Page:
Conventional backup and restoration is another option, again at the individual user level. Recently, we eliminated our e-mail backup policies, relying on the SaaS provider's backup. This saves us bandwidth and time, as our backup provider is also in a cloud environment. Most of the providers offer full backups with redundant storage for all online mailboxes.
User interfaces vary greatly. We use Outlook on the local machines and the Web client occasionally. While the Web interfaces can mirror much of the functionality within the local client, there may be minor differences, and some things seem faster in the native client.
The administrative interface is probably where you'll want to spend the most time. It's where you'll do all of your configuring of mailboxes and administer accounts, as well as monitor usage and billing. For companies that like to monitor or take control of employees' e-mail accounts, some services allow duplicate messages to inbound and outbound accounts, hidden from the user. It's potentially useful with terminated employees under difficult circumstances.
The activity can be logged for auditing of what administrators do with the account. Some features, unlike conventional premises-based e-mail servers, can't be disabled, so companies need to be aware of what they're getting.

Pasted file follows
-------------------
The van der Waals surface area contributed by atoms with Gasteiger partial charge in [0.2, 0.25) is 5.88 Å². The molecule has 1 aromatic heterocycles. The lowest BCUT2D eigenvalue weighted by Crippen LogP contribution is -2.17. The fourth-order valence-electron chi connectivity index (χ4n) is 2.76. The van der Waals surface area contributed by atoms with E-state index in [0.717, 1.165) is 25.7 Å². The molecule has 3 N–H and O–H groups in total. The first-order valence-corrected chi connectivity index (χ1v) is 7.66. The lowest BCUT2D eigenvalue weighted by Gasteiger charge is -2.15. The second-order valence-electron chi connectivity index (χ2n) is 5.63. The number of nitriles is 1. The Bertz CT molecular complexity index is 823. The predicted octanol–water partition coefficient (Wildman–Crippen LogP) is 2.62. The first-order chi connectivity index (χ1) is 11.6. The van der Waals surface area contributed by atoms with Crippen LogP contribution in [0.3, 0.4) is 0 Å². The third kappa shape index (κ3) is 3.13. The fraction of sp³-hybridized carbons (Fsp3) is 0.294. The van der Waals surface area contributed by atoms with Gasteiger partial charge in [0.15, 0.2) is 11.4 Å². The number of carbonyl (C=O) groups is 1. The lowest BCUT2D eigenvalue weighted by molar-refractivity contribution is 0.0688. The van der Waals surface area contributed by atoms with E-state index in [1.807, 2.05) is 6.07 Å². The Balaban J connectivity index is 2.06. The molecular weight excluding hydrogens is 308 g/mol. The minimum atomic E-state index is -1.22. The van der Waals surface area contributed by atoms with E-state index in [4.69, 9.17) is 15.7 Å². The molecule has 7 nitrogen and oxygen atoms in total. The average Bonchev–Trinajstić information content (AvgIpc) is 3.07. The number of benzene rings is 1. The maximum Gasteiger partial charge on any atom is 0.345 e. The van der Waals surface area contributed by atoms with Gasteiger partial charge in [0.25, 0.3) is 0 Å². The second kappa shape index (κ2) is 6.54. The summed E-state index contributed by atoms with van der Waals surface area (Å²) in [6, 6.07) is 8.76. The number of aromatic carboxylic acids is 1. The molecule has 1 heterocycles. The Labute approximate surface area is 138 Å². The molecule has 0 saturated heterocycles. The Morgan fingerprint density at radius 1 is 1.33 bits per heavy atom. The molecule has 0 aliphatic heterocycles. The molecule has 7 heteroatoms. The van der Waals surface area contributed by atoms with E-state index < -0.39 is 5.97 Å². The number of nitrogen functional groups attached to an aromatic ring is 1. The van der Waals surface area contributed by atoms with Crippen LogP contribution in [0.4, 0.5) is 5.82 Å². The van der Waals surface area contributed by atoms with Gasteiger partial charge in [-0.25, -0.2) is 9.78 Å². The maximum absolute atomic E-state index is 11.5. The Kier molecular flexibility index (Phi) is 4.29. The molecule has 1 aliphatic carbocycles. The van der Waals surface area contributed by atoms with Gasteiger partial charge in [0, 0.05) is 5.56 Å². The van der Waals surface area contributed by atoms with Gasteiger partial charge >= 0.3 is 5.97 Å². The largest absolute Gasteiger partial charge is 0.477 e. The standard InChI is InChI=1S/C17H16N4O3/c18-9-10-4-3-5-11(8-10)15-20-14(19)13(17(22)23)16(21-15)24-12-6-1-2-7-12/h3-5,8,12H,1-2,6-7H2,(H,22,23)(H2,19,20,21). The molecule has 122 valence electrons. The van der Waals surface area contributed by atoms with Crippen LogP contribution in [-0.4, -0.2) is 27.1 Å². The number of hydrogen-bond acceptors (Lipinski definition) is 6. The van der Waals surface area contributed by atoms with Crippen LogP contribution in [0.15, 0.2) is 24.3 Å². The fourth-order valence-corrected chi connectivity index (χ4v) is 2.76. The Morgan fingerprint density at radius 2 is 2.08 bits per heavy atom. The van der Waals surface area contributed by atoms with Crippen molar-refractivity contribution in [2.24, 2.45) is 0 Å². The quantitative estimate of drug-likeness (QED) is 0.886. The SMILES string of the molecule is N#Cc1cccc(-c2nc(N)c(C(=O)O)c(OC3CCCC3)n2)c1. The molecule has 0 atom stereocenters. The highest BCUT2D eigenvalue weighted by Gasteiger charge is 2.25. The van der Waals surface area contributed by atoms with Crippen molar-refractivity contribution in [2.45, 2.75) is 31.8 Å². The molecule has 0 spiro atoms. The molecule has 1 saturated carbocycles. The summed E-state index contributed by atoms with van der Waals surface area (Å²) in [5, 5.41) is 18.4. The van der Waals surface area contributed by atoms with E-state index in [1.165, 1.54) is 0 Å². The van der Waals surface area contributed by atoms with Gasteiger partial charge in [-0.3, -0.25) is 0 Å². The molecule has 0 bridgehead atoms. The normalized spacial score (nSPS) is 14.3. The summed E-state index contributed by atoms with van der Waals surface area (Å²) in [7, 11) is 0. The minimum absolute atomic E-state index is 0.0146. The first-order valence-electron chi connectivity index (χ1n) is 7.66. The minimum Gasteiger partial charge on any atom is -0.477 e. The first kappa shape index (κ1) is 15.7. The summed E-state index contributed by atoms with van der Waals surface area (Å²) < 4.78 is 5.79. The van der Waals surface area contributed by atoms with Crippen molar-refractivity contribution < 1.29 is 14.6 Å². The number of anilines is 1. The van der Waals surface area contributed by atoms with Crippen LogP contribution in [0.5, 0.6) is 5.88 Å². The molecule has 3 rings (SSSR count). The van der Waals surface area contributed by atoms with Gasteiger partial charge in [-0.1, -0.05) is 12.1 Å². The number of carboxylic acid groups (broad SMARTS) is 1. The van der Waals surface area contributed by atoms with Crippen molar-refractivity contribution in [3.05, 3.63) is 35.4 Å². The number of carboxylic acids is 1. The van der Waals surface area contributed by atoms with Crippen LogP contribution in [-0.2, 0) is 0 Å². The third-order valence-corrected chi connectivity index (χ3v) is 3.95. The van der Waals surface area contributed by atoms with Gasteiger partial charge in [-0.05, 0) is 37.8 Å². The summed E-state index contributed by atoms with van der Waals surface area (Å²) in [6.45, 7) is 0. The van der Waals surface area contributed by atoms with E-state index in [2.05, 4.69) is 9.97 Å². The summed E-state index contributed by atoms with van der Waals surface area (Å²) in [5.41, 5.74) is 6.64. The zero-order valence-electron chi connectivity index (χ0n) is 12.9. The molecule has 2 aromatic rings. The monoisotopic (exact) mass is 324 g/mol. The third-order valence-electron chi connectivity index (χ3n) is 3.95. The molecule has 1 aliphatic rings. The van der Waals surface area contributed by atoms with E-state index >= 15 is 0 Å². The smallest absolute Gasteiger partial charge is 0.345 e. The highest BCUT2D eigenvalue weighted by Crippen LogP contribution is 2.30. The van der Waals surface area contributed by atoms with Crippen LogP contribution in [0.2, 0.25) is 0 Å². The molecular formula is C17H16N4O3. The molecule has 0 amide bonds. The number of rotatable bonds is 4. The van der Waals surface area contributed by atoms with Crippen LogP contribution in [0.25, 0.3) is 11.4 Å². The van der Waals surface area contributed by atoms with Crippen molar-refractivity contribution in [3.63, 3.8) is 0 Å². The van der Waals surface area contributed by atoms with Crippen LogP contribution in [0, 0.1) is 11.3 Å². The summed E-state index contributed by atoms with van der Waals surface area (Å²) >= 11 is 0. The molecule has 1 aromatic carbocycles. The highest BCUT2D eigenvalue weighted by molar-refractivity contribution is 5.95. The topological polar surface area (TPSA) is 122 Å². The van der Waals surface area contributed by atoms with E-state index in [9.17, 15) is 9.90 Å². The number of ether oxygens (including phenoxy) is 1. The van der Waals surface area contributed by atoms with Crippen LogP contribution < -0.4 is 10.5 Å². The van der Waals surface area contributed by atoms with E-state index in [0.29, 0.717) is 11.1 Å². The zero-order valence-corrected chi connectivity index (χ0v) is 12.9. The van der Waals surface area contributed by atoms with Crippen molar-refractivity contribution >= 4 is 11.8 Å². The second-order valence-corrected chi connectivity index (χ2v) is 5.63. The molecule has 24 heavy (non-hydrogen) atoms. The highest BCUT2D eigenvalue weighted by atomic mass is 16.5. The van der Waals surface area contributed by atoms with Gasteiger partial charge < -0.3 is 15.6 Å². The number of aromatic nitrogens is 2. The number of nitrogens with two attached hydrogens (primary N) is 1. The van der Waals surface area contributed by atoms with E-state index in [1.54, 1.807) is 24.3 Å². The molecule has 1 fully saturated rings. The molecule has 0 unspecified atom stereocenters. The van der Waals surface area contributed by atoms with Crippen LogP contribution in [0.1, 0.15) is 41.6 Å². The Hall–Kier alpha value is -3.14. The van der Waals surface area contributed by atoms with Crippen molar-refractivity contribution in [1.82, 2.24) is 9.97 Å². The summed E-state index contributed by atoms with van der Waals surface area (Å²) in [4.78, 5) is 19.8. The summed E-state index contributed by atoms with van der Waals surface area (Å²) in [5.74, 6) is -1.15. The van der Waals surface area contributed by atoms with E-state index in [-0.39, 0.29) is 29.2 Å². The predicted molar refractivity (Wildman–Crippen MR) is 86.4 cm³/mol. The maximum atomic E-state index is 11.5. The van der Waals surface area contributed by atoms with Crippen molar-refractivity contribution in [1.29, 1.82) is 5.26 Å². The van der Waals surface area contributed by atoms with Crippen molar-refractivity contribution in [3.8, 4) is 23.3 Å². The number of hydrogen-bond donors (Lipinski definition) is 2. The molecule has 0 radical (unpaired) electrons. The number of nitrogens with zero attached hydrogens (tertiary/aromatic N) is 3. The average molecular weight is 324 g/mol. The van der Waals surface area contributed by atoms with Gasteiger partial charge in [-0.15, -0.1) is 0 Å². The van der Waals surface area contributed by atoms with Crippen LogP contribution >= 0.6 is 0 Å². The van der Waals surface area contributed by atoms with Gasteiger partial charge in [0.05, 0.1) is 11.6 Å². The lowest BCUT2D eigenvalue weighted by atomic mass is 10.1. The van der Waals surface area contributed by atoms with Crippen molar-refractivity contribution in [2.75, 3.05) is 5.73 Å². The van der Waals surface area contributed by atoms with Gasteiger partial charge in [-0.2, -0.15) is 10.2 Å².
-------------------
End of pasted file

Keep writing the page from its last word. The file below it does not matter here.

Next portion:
Encryption And Security
All the vendors offer some level of encryption, most by partnering. Cost and type of encryption vary greatly, so be sure to spend a lot of time in this area if encryption is important to you. TLS tends to be included, whereas AES is usually an additional fee. The level of sophistication that vendors offer also varies greatly.
Explore how encryption is provided, and ensure that additional software isn't required on the client for those apps to work. Microsoft, for example, uses Voltage for encryption, providing a Web-based interface that means no added software on the desktop.
The other security area to consider is authentication. Generally, authenticating a SaaS e-mail application against Active Directory means your provider would need to integrate with your Active Directory; most don't. Without that, the SaaS provider maintains user names and passwords.
Most companies will be reluctant to give a SaaS provider integration access into Active Directory. Many won't do it, since caching and gaps in access to the domain controller may cause security and access problems. In terms of wide-scale enterprise adoption, the issues surrounding Active Directory are a big barrier for SaaS providers.
Even when e-mail is delivered as an online service, there's still IT overhead associated with managing the accounts and any group or alias lists. In some cases, these are centrally located and internal IT teams can create different types of administrators, but they may not be exactly the type of profile you need. For example, it's impossible with some services to let someone create accounts but not delete them, or create aliases but not accounts. When it comes to SaaS e-mail, you'll have to adjust some of your policies to gain the benefits of the shared infrastructure.
Just be careful which compromises you make. I saw one organization that had about a dozen people as administrators of its SaaS e-mail, just so they could manage group and alias lists. From a security perspective, this isn't a good option.
However, as a user and administrator of SaaS e-mail, I can say the experience has been positive. The savings from the hardware, software, and maintenance burden far outweigh any cons. As providers incorporate more features, more companies will expand their SaaS footprints.